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Lecture 13: Trusses & Grids Stiffness Method

Washkewicz College of Engineering

Plane Truss Stiffness Matrix

The distinguishing feature of a plane truss is that loads are applied in the plane of the

structure whereas in a space truss they are not.

We now wish to outline the procedure of formulating the joint stiffness matrix [SJ] for a

plane truss structure. The extension to a three dimensional space truss will be intuitively

obvious. 1

Lecture 13: Trusses & Grids Stiffness Method

Washkewicz College of Engineering

2

Consider an arbitrary member, i. isolated from a

generalized plane truss depicted below:

The joints at the end of truss member i are denoted j and k. The plane truss lies in the x-y

plane. The joint translations are the unknown displacements and these displacements are

expressed in terms of their x and y components.

We will relax the requirement that truss members are two force members. This allows for

loads that are applied between joints to a truss member, and it allows consideration of the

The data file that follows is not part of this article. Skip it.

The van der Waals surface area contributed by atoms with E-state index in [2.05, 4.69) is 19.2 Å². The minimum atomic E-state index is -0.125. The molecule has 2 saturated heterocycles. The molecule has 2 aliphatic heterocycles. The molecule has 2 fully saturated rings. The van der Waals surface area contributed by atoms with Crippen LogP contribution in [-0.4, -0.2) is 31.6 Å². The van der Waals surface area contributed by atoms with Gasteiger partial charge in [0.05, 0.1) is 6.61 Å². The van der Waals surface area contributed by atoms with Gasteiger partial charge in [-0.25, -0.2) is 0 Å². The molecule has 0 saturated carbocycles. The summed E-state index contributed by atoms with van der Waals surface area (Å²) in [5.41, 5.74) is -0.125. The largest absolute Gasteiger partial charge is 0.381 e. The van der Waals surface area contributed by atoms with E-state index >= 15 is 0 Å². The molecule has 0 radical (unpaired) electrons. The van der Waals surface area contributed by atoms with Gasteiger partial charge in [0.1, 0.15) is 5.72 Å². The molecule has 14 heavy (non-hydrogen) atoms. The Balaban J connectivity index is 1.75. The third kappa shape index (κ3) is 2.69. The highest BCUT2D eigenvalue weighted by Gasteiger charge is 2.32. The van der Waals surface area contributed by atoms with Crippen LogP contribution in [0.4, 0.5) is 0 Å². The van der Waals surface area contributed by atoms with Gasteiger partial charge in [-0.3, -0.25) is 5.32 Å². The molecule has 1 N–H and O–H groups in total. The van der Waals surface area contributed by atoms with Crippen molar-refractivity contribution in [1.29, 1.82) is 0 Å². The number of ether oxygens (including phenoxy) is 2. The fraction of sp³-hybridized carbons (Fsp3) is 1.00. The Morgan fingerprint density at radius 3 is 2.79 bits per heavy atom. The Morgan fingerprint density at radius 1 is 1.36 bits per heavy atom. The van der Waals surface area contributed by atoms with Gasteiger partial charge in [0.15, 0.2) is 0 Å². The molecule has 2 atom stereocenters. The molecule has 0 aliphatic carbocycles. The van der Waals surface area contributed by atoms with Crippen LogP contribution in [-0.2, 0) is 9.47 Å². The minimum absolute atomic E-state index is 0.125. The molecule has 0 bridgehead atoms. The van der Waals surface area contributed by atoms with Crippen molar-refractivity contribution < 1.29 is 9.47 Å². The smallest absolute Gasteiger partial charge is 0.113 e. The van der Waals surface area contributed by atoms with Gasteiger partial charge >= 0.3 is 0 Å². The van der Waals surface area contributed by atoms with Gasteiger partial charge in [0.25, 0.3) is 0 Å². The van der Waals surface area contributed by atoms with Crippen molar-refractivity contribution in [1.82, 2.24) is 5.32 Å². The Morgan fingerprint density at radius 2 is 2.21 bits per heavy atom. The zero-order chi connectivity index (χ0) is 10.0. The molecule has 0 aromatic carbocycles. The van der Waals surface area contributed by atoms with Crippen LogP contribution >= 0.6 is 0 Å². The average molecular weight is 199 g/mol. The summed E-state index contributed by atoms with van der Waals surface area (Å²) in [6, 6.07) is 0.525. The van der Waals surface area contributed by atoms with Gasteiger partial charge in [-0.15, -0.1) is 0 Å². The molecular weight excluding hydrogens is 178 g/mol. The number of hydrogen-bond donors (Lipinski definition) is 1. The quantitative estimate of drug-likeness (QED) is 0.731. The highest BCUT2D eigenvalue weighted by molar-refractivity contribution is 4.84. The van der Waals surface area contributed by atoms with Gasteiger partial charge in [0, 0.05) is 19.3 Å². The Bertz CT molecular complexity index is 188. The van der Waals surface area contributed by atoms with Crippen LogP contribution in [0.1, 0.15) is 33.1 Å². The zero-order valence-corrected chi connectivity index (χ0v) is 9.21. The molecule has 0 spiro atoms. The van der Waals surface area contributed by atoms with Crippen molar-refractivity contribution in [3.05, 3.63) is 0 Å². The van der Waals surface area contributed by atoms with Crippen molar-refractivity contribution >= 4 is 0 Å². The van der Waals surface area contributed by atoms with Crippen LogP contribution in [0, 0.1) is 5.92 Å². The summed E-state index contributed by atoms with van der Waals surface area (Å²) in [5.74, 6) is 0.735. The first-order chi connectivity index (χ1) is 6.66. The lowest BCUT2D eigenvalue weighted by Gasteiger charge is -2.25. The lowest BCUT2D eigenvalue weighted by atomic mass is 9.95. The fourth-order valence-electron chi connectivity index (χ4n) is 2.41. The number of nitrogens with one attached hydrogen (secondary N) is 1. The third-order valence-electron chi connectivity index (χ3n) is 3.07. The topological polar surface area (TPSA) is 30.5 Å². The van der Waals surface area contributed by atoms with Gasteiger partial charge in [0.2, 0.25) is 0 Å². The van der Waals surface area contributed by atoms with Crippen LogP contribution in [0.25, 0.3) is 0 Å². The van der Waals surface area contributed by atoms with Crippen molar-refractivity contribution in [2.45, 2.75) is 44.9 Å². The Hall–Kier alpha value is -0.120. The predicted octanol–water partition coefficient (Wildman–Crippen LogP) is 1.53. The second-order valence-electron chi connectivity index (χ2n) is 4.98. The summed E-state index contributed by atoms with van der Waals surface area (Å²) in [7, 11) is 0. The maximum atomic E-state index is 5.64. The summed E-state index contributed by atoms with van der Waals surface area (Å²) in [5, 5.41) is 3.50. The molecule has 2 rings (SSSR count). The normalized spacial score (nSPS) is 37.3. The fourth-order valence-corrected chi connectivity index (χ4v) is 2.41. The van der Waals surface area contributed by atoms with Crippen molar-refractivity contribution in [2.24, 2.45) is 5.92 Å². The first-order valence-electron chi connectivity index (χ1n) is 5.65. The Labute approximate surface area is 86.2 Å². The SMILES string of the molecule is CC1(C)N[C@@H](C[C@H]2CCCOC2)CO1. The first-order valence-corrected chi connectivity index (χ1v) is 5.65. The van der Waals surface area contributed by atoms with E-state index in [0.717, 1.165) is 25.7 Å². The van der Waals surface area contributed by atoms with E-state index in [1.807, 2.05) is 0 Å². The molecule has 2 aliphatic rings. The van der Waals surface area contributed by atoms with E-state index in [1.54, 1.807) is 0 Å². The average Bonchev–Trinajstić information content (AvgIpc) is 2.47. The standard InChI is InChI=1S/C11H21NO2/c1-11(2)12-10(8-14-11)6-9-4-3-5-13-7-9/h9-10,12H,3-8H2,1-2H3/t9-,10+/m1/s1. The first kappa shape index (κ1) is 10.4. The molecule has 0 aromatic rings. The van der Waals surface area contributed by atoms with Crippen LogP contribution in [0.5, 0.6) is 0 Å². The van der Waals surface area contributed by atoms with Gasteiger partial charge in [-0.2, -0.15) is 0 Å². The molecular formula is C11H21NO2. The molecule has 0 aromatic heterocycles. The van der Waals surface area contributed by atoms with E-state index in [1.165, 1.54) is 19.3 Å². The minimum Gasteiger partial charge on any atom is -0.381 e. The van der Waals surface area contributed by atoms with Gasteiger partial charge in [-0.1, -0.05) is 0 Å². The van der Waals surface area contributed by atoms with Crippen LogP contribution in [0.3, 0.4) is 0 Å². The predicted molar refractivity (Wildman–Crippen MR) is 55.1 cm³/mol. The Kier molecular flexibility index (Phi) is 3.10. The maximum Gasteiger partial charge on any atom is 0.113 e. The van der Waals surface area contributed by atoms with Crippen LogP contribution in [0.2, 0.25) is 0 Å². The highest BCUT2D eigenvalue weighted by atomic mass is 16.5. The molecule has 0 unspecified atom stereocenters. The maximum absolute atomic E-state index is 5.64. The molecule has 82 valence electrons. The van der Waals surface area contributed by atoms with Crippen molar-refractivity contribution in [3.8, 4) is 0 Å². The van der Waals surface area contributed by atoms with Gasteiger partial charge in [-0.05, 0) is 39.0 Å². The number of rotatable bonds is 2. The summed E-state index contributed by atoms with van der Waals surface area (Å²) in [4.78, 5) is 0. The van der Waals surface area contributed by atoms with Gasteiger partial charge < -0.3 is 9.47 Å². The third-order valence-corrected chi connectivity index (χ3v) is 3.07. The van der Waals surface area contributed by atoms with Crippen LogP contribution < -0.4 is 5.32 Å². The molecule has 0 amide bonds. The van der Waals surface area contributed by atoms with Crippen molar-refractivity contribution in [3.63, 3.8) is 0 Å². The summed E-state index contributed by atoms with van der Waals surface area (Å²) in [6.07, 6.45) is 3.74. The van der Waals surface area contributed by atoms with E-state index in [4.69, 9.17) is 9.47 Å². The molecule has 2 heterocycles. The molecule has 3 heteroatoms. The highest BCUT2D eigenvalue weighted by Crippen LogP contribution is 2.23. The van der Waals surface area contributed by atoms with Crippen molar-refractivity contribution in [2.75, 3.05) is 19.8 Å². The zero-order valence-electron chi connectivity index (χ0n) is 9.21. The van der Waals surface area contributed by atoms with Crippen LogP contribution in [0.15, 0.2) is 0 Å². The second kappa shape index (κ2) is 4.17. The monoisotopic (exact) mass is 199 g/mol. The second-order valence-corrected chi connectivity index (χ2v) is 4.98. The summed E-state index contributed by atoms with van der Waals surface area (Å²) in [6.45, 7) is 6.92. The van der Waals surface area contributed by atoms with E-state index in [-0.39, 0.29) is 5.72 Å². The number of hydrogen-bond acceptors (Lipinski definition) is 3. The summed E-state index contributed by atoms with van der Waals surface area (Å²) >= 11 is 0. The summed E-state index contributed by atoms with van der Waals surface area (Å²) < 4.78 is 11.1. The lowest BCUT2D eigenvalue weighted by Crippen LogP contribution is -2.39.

weight of the truss member.

i

k

j

x

y

Primary load carrying capabilities

are in the plane of the truss

hence the need for shear walls.

Lecture 13: Trusses & Grids Stiffness Method

Washkewicz College of Engineering

The positive directions of the four displacement components (two translations at either

end) of member i are depicted in the figure below

It will be convenient to utilize the direction cosines associated with this arbitrary

member. In terms of the joint coordinates the direction cosines are

L

xx

C

jk

X

1cos

L

yy

C

jk

Y

2cos

22 jkjk yyxxL with

3

Lecture 13: Trusses & Grids Stiffness Method

Washkewicz College of Engineering

The beam member stiffness matrix developed in the previous section of notes can be

easily adapted for use in the case of a plane truss. The member stiffness matrix [SM] for

an arbitrary truss member with member axes Xm and Ym oriented along the member and

perpendicular to the member can be obtained by considering Case #1 and Case #7 from

the previous section of notes.

Using the numbering joint numbering system and the member axes depicted in the

following figure

then the member stiffness matrix for

a truss member is as follows

4

Lecture 13: Trusses & Grids Stiffness Method

Washkewicz College of Engineering

Note that [SJ] is based on axes oriented to the

structure. Truss member stiffnesses may be

obtained in one of two ways. Either the

stiffnesses are directly computed using the figure

to the left, or the second method consists of first

obtaining the stiffness matrix relative to the

member oriented axes and then imposing a

suitable matrix transformation that transforms

these elements to axes relative to the structure.

We will focus on the direct method first to help

develop an intuition of how the structure

behaves. Unit displacement in both the x and y